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Teen Smoking Drops to All-Time Low

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A recent story published on by Forbes Magazine today, April 17, 2015, reports that teen smoking is down to 9.4% as high-schoolers turn to vaping as a healthier alternative. This is the first time in over twenty years that the percentage of teenage smokers has dropped to below 10%.

While this would appear to be good news to most Americans, many in the anti-vaping community are using this information as a reason to propose harsher restrictions and federal regulation on e-cigs and vaping devices. Even the CDC is jumping on board, claiming that the rise in teenage vaping will ultimately lead to an increased use of tobacco products.

To be fair, the article also talks about the rise in popularity of hookahs among teens which are considered far more risky than any brand of vape pen or e-cig. But nonetheless, all methods of vaping are being lumped into the same category whether we like it or not.

“E-cigarettes are the hot new thing…they are hip, they are cool, they have candy flavors that appeal to young kids, and they are amazingly discreet,” says Dr. Harold J. Farber of Texas Children’s Hospital.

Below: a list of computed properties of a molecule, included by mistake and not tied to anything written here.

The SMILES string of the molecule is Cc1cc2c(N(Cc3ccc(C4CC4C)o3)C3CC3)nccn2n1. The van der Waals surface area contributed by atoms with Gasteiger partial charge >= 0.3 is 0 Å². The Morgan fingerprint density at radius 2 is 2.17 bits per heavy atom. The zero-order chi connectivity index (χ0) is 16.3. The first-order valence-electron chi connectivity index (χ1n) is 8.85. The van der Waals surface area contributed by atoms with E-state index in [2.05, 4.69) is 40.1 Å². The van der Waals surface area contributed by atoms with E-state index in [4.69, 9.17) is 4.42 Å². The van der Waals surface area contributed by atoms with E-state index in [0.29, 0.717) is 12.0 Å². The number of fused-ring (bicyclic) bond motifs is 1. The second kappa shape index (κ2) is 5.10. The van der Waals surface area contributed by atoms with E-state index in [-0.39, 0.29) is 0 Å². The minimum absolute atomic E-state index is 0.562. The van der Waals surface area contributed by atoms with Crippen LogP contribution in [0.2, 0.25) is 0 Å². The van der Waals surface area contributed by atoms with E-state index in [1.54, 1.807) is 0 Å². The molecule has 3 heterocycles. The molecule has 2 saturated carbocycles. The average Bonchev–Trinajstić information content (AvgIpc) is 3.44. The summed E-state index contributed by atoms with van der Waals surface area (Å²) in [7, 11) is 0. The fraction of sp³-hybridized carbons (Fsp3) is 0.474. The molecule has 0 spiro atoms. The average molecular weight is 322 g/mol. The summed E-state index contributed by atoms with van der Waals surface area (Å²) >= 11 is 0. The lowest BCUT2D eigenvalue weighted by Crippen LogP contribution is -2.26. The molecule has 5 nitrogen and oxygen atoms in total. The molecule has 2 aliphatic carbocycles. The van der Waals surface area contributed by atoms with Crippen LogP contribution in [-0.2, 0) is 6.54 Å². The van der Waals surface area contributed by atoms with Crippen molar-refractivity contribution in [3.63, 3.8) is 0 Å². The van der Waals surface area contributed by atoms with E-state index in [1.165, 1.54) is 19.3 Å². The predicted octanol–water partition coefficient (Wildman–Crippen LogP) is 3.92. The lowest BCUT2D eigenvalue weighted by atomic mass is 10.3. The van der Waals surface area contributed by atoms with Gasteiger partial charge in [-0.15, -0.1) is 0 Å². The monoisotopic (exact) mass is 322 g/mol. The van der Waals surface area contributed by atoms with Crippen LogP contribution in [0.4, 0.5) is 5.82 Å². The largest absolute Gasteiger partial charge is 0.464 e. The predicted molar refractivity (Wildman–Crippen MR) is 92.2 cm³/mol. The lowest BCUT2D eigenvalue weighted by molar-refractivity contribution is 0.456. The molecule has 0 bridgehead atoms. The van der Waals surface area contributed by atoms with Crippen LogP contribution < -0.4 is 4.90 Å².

Farber goes on to make even more outlandish statements. In the Forbes article, he essentially equates using e-cigs with the smoking of tobacco cigarettes.

“We had been seeing tobacco use substantially dropping over the last 20 years and now with the promotion of these new innovative products, we’re starting to see their use rapidly rise,” Farber states.

But Farber keeps going. He also demands that the FDA take a more active role in regulating all e-cigs, vaping devices, and hookahs so that manufacturers cannot so easily target the selling of these products to minors, even though most states already have legislation in place that make this practice illegal. He also believes that the advertising of certain flavors of e-juice like “bubble gum” or “chocolate” should be outlawed as well.

But to vaping enthusiasts with young children, these new statistics might offer a bit of hope. Most smokers began their nasty habit at a very young age, only to continue smoking for 10, 20 or even 30 years before they were able to successfully quit smoking or chewing tobacco altogether. While we would prefer that our children not smoke or vape at all, at least the younger generation of today is acting a bit more responsibly than the press is giving them credit for. Instead of reaching for Marlboro’s or Winston’s, they are experimenting with heathier vape pens and e-cigs instead. Instead of smacking our teenagers on the nose for picking up a Blu e-cig, shouldn’t we be patting them on the back for avoiding tobacco instead? 

                                                          

by Matt Rowland

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